Dark matter’s impact on Andromeda’s size

Listen 06:27

Textbooks typically describe the nearby Andromeda galaxy as being three to four times larger than our galaxy, the Milky Way. However, newer measurements indicate that the two are actually on par. The discrepancy? Andromeda has fewer stars than originally estimated but more “dark matter.”
Astronomers actually now believe that what we see of Andromeda is only 10% of its actual mass.
Astronomer Vera Rubin realized the existence of dark matter in the 1970s when she tried to figure out why Andromeda’s motion didn’t match its estimated mass.
Andromeda and the Milky Way are on a collision course, and their relative masses will make a difference in how the collision will affect the stars, planets, and other masses.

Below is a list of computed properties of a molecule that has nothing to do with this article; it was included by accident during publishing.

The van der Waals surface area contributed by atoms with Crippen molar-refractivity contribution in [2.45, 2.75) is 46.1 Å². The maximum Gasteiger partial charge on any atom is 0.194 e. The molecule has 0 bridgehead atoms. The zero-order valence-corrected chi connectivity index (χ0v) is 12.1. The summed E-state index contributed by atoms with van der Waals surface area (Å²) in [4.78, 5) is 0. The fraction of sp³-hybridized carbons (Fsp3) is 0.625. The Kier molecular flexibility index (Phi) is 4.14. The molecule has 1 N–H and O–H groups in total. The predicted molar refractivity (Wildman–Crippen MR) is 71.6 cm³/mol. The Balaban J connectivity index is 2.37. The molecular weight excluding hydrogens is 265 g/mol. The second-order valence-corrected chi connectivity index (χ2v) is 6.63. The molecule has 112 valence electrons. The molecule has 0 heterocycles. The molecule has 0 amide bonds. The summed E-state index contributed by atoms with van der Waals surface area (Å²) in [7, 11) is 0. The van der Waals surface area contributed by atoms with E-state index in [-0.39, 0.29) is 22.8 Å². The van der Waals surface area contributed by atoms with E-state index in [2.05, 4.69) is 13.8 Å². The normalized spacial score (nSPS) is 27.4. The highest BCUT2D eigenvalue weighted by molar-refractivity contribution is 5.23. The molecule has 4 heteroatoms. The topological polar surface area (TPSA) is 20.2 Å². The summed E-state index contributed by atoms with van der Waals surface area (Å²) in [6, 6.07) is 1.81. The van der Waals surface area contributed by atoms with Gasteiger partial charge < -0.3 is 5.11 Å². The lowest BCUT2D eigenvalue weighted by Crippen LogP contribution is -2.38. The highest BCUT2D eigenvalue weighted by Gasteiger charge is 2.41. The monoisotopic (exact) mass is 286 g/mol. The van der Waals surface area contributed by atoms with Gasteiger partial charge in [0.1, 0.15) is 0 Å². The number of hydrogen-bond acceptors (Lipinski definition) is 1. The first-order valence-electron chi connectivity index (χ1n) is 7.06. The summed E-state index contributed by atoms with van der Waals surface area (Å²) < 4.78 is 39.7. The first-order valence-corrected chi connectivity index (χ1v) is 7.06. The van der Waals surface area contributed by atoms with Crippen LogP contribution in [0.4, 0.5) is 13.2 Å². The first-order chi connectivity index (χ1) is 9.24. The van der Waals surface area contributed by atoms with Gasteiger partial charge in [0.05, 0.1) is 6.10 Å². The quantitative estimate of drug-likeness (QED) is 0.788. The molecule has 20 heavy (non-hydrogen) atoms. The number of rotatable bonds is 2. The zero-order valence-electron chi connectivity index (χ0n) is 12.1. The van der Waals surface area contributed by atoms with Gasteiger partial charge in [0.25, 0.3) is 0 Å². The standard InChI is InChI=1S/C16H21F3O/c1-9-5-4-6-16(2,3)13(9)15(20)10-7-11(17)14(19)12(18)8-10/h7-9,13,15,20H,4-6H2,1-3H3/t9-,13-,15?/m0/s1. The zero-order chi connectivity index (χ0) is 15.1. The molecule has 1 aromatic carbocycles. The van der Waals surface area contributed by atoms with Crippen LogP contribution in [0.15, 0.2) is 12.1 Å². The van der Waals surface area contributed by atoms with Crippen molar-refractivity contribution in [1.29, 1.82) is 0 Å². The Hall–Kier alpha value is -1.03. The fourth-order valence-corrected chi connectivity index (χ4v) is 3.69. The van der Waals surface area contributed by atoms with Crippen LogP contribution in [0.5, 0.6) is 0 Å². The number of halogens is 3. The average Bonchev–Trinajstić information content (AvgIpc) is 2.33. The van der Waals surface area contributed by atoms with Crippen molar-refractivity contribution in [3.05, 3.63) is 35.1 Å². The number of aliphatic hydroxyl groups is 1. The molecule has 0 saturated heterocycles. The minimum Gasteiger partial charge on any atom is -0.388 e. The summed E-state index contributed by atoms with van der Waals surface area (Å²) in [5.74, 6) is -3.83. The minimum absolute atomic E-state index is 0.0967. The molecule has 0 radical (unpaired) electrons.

The sunset this week comes after 7:00pm and we’re gaining about 2 minutes and 40 seconds of daylight every day through the end of April, when the rate begins to slow. Meanwhile, sunrises are coming earlier.

Birth Anniversaries this week:
Giovanni Schapiarelli, 1835 – canals on Mars;
Albert Einstein, 1879 – general relativity, special relativity;
Astronaut Gene Cernan, 1934, the same year the Franklin Institute opened its doors at its current location.

Want a digest of WHYY’s programs, events & stories? Sign up for our weekly newsletter.

50% of WHYY’s funding comes from donations made by people just like you.